Posted by Jay Livingston
I often use unemployment when I’m trying to explain the difference between social facts and individual facts. To explain why an individual doesn’t have a job, use individual facts – lack of education, bad work habits, etc. But when the unemployment rate rises by a few tenths of a percent, when hundreds of thousands of people who were working a few months ago are now jobless, we think not about individual characteristics but about “the economy.”
Mills uses this example in The Sociological Imagination, and it’s an easy one for intro sociology students to grasp. But maybe Mills and I are wrong.
Mulligan must be right. After all, the New York Times is publishing this (on Dec. 24, a Christmas gift to workers), and Mulligan is a professor of economics at Chicago. He must know.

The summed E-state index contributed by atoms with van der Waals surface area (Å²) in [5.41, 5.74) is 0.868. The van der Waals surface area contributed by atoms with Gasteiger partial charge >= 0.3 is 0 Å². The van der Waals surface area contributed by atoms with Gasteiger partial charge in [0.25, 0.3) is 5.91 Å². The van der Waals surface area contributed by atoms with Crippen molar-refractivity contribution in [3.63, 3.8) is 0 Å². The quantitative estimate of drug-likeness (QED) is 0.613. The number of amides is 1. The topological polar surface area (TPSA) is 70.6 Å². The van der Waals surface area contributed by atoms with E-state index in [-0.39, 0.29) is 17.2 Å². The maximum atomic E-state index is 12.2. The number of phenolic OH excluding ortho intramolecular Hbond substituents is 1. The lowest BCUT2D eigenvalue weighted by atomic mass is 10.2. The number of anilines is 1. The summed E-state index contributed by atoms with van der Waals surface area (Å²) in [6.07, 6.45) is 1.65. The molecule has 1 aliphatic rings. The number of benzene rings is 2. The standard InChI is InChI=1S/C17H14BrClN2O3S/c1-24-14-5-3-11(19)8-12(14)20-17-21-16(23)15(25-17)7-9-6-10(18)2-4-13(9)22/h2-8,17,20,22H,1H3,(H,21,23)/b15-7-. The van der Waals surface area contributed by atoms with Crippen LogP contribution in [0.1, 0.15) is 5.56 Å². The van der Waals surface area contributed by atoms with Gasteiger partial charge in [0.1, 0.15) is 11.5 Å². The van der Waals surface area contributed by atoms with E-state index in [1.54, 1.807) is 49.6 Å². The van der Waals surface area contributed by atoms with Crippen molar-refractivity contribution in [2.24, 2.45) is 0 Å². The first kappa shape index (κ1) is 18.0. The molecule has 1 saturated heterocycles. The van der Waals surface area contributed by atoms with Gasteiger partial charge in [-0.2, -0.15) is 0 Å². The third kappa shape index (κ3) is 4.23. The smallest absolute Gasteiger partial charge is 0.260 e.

Back in October, the Times published another Mulligan piece saying that “the economy doesn’t really need saving. It’s stronger than we think. . . . If you are not employed by the financial industry (94 percent of you are not), don’t worry. The current unemployment rate of 6.1 percent is not alarming.”
The unemployment rate for November was up to 6.7%, also not alarming, I suppose – just another half million people responding to those incentives not to work.
I always thought that the unemployment rate measured only people who were looking for work. Those who had given up and dropped out of the labor force were not officially “unemployed.” So I’m not sure what Mulligan means by “incentives that encourage them not to work.” Whatever. In any case, in the past year, the number of the officially unemployed in the US has risen by nearly 3 million, bringing the total to 10 million.
That's a lot of people with no incentive to work. But I’m sticking with Mulligan. Not to worry. No cause for alarm. It’s not the economy, stupid.